Shaul imagines his wife’s delight at visiting her lover. Her car charges ahead, it dances as it makes it way through the network of streets that separates them (emphasis added). His imagination gallops ahead of the pain he feels. She’s already with him. We are told by the author that Shaul can see them, if only dimly. But even in this dimness, he sees a great deal of detail, a blur of warmth, solid arms, her brisk movements as she holds onto his shoulder and takes her shoes off. He sees her fingers stiff with longing, his naked body, his clothes on the floor, hers falling on top. It is in these details in this lush prose full of words that divert us that Grossman is able to get away with telling the reader what happens. The details are so precise and compelling that even though the characters are not actually in a scene, the writing sweeps us along so that we almost believe that we are seeing what Shaul imagines.

gymbagTowards the end of this novella, Grossman reveals that Shaul is an unreliable narrator. His wife has not been visiting her lover in her green car, as he thinks. She’s been going swimming as she says she has. Later, when he checks her gym bag, “the towel is wet as it should be, the bathing cap is damp, there is slightly less shampoo in the tube.” (116) He checks every day, because “these minute signs and tokens are, as he well knows, his one and only proof of her guilt.”

This would be funny if it weren’t so heartbreakingly sad. Shaul is crazy, his judgement has gone to pieces in a poisonous stew of jealousy, to the extent that factual evidence that should exonerate only serves to condemn in his eyes. It is these precise details that enable us to see Shaul’s world through Shaul’s eyes even though we are constantly being told how he thinks and feels. Five Stars.

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Book Review: ANGELA’S ASHES by Frank McCourt

AngelasAshesI don’t think anyone would describe Frank McCourt’s Angela’s Ashes, his account of growing up poor and starving in Ireland, as funny. Nevertheless, the many tragedies in his story are leavened by glimpses of humor. Near the beginning of his memoir, McCourt sets the scene in the following way:

Out in the Atlantic Ocean great sheets of rain gathered to drift slowly up the River Shannon and settle forever in Limerick. The rain dampened the city from the Feast of Circumcision to New Year’s Eve. It created a cacophony of hacking coughs, bronchial rattles, asthmatic wheezes, consumptive croaks. It turned noses into fountains, lungs into bacterial sponges…

The rain drove us into the church–our refuge, our strength, our only dry place. At Mass, Benediction, novenas, we huddled in great damp clumps, dozing through priest drone, while steam rose again from our clothes to mingle with the sweetness of incense, flower and candles.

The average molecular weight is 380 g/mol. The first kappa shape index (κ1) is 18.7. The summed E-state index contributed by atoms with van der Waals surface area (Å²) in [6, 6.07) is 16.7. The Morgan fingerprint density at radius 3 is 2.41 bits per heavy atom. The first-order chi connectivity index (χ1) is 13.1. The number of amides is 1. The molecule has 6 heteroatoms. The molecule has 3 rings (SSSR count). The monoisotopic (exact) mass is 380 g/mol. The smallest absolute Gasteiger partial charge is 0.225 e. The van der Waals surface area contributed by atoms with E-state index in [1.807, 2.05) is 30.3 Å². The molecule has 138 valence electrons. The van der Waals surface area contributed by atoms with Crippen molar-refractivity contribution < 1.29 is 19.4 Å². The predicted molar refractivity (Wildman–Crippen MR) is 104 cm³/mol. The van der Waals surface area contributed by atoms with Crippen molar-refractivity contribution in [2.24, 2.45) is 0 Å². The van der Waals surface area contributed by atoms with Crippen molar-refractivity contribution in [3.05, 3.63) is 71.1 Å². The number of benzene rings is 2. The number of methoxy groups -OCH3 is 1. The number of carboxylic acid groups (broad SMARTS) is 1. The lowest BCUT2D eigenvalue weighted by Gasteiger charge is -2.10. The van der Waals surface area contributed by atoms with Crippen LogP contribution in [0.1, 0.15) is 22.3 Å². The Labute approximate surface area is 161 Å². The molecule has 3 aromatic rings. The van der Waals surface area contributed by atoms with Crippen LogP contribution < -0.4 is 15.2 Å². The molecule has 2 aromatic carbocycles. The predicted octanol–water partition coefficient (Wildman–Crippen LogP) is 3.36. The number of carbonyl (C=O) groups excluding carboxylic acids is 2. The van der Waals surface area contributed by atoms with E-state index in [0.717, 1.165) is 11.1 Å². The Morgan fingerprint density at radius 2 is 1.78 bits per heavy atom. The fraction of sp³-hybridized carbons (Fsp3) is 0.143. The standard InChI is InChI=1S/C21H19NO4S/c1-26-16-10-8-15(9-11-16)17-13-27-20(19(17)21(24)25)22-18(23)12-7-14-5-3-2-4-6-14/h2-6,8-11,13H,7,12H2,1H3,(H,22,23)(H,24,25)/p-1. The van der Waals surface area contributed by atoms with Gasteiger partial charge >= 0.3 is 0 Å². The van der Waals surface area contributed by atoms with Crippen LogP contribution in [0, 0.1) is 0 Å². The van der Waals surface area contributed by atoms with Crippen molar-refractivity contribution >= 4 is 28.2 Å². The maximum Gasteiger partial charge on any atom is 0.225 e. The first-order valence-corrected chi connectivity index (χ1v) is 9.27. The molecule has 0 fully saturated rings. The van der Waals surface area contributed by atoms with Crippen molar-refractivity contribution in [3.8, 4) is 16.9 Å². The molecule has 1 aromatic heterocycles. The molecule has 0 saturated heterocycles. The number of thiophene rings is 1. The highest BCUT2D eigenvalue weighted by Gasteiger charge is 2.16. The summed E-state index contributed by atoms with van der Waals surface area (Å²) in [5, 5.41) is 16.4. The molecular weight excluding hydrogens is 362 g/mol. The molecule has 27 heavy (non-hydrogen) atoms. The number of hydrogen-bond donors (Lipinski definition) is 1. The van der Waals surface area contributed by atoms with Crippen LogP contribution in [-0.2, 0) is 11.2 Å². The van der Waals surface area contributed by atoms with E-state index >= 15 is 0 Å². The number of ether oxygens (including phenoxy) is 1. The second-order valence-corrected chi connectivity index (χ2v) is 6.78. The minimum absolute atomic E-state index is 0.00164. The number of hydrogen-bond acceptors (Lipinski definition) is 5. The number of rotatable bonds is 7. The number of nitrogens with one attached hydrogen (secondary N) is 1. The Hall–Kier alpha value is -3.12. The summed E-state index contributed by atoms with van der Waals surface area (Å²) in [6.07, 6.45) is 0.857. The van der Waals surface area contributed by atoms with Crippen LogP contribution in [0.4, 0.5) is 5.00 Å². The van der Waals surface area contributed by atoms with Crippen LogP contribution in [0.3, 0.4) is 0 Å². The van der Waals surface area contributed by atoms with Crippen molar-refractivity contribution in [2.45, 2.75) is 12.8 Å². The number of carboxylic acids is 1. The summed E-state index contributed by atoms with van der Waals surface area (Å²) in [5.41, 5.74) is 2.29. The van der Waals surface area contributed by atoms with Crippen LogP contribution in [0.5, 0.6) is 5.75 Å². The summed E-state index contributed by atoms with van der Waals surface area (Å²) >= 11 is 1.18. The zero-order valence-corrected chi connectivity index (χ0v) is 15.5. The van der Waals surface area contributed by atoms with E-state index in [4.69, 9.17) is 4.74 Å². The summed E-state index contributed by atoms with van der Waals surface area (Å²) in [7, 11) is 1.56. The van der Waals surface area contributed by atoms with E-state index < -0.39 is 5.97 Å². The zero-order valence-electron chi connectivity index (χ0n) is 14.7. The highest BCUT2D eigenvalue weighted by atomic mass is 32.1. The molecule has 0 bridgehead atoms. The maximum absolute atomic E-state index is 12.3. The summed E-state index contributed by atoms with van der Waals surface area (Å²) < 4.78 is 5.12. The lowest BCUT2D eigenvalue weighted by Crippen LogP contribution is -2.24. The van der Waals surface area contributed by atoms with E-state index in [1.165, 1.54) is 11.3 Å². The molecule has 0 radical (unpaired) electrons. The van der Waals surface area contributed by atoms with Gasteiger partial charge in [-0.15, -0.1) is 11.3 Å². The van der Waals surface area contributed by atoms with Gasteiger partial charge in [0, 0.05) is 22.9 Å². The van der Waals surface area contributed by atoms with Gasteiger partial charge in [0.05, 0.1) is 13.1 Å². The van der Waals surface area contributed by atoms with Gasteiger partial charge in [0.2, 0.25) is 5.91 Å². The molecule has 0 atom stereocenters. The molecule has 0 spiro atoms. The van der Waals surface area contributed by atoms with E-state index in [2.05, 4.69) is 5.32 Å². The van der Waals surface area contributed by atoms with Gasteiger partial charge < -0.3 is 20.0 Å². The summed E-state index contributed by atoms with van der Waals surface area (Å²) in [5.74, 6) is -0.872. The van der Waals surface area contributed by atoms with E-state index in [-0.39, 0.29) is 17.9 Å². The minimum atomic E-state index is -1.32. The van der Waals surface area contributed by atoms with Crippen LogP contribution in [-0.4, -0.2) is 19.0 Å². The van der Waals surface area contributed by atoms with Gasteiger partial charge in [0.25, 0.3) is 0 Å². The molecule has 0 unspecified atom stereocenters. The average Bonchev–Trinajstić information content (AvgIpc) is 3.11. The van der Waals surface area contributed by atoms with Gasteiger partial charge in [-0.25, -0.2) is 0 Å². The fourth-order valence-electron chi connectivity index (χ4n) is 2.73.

Limerick gained a reputation for piety, but we knew it was only the rain. (1-2)

We learn that it rains in LimerickLimerick, but Limerick is not just wet, it stays wet for eternity. The great sheets of rain drift slowly up the River Shannon and settle forever in Limerick (emphasis added). We learned that the rain dampened the city from the Feast of Circumcision to New Year’s Eve. Not only does the detail of the ‘Feast of Circumcision’ sound humorous, but that sentence actually means that it stayed wet from January 1 to December 31. In the next sentence, McCourt takes things up a notch by providing us with a marvelous list of alliteration and onomatopoeia. Again, the details are compelling. We don’t just have a cacophony of coughs, which sounds clichéd, but a cacophony of hacking coughs. Just when you think this can’t possibly get any worse, McCourt tops that sentence with the next one: “It turned noses into fountains, lungs into bacterial sponges.” After a few more sentences (omitted for brevity), we learn that the rain drove everyone into church, it was “our refuge, our strength, our only dry place.” In this sentence, McCourt gives us a list which acts like a garden path sentence. It implies that it’s talking about one thing (the piety of the people of Limerick), when it’s actually talking about something else (their wish to get out of the rain). The next sentence gives us a marvelous image of all those people crowded into church in “great damp clumps, dozing through priest drone,” and this sets us up for the punch line at the end, that Limerick gained a reputation for piety, but “we knew it was only the rain.”